Michael Lyons rocked back and forth during Air Force’s postgame singing of the alma mater, his eyes still fixed in a locked-in stare. The senior wasn’t thinking about the 45 points he just scored, but about the three points his team needed and couldn’t find.
“I was just thinking about everything we could have done better,” Lyons said. “Not necessarily in the last minute, but the whole game. Thinking about things we could have changed but can’t.”
There were plenty of things Air Force would have changed in an 89-86 heartbreaking loss to No. 24 Colorado State on Saturday at a sold-out Clune Arena, but Lyons wasn’t one of them.
The senior had 25 points at halftime – all in a stretch of 12 minutes, 2 seconds – and ended up with more points than anyone in the history of the building.
But while Lyons was the individual highlight, the Rams (21-4, 8-2 Mountain West) were too much as a team – particularly on the inside. Five players scored in double figures for Colorado State, led by Dorian Green’s 22.
The Rams outrebounded Air Force 39-23, held an 18-4 edge in second-chance points and made 26-of-34 free throws while the Falcons made just 7-of-12. But despite those advantages, it took everything the Rams had to hold onto a 10-point lead down the stretch. Todd Fletcher scored all of his 11 points in the final minutes and Air Force (15-9, 6-5) nearly pulled out a miracle.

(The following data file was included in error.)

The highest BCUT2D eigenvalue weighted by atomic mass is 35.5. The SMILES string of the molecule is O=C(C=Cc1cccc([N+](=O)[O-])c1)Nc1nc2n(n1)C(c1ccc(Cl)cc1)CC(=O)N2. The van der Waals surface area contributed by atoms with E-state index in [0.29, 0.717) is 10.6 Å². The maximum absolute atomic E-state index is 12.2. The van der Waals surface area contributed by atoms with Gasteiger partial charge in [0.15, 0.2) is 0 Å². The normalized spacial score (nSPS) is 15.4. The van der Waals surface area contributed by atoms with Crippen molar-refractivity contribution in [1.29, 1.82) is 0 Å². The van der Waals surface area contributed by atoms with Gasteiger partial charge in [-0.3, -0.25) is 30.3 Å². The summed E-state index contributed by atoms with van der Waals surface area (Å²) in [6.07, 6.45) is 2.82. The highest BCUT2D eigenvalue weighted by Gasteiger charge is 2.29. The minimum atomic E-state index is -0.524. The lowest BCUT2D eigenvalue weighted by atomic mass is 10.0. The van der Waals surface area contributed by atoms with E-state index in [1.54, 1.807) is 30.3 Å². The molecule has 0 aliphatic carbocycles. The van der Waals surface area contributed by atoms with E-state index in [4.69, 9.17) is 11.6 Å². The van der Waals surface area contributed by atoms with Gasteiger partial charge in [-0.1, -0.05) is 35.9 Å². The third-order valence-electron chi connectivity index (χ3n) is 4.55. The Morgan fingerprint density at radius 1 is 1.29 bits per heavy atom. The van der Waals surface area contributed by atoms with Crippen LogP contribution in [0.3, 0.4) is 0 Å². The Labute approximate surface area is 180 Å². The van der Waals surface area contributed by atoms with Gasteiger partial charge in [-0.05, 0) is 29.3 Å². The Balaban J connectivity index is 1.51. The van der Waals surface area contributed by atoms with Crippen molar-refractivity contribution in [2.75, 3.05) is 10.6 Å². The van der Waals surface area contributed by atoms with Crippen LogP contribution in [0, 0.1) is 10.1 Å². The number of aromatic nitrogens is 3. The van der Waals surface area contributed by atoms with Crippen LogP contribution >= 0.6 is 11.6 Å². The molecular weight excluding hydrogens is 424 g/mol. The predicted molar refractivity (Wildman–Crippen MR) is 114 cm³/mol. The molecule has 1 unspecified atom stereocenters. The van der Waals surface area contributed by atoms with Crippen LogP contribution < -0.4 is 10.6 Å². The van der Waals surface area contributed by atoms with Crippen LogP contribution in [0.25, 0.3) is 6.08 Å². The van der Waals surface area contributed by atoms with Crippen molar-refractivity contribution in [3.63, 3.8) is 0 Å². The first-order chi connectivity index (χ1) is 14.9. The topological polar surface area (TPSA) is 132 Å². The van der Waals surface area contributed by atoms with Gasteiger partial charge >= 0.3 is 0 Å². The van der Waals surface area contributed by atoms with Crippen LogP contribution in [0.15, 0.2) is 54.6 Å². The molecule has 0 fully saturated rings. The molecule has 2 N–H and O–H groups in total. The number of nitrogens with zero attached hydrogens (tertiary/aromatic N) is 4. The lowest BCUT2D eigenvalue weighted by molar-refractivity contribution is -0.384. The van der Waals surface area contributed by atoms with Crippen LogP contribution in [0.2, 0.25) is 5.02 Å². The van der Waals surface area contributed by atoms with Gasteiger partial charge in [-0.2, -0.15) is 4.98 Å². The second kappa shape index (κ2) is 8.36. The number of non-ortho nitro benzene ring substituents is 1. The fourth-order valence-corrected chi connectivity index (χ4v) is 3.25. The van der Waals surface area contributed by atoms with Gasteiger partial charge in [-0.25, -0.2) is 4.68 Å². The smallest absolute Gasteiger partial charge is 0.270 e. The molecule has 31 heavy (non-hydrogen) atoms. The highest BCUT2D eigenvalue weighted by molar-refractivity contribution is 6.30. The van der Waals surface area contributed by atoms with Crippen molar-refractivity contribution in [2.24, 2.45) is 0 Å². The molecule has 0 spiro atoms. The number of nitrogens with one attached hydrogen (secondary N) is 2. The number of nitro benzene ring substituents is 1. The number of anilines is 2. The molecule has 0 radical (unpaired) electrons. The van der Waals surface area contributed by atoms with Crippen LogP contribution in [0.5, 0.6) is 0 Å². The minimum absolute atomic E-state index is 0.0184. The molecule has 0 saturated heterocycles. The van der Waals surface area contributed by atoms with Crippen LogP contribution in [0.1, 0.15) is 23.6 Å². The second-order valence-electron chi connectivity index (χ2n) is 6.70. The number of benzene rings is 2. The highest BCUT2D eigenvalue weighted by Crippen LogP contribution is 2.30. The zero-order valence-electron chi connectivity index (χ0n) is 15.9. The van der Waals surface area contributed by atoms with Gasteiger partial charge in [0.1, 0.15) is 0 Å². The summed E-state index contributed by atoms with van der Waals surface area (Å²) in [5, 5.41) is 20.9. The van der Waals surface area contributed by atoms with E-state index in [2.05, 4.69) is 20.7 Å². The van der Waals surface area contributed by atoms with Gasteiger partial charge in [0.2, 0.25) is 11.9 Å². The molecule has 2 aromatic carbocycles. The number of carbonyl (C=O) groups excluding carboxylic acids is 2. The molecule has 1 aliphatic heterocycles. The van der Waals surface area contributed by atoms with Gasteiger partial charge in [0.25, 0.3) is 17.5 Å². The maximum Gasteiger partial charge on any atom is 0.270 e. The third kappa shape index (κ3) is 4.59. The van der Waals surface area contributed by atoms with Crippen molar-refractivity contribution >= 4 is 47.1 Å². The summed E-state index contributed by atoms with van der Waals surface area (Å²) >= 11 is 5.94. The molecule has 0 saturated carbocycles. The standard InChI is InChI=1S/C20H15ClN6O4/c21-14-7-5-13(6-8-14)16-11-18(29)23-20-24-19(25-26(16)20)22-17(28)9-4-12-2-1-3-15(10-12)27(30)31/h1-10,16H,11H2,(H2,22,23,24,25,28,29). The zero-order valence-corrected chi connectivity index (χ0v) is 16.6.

“We didn’t lose it, we just ran out of time,” Air Force coach Dave Pilipovich said.
When the 5,824 in attendance were filing out of the Clune Arena, all the talk was of Lyons.
“He’s a heck of a player,” said Colorado State’s Pierce Hornung, who posted the only line that could rival Lyons as he scored 13 points with 16 rebounds, four assists and no turnovers. “He was on fire.”
Rams’ coach Larry Eustachy called Lyons an NBA player and Lyons’ teammates were in awe.
“It was spectacular,” Fletcher said. “I was on the bench in foul trouble in the first half and I was just watching and saying, ‘Wow, this is unbelievable.’ It was a sight to see, that’s for sure.”
Lyons, who leads the Mountain West with 19.2 points per game, scored his first points on a layup out of a timeout when Air Force fell behind 6-0 in the opening 84 seconds. A jumper followed on the next possession and he was off to the races.
“I hit a couple shots in a row and that got me going,” Lyons said. “I kind of rode that wave the whole game.”
Behind Lyons, Air Force posted an 11-2 run and led for nearly three minutes midway through the first half.
That would be the Falcons’ only advantage. The Rams extended their lead to 48-40 on a long Green 3-pointer just before the half and kept their hosts at arm’s length through the second half, though Air Force missed several chances to cut further into the lead.
Afterward, Pilipovich could only marvel about how much his team had improved in the past month since a 39-point loss at Colorado State, and talk about his senior star.
The star, however, didn’t want the praise.
“I know games like this don’t come around very often,” Lyons said. “Maybe when I’m like 30 or something I’ll look back and say that was a good game. I’d be bragging about it if we won. But since we didn’t, if anybody doesn’t already know they won’t hear it from me, because I won’t be saying anything about it.”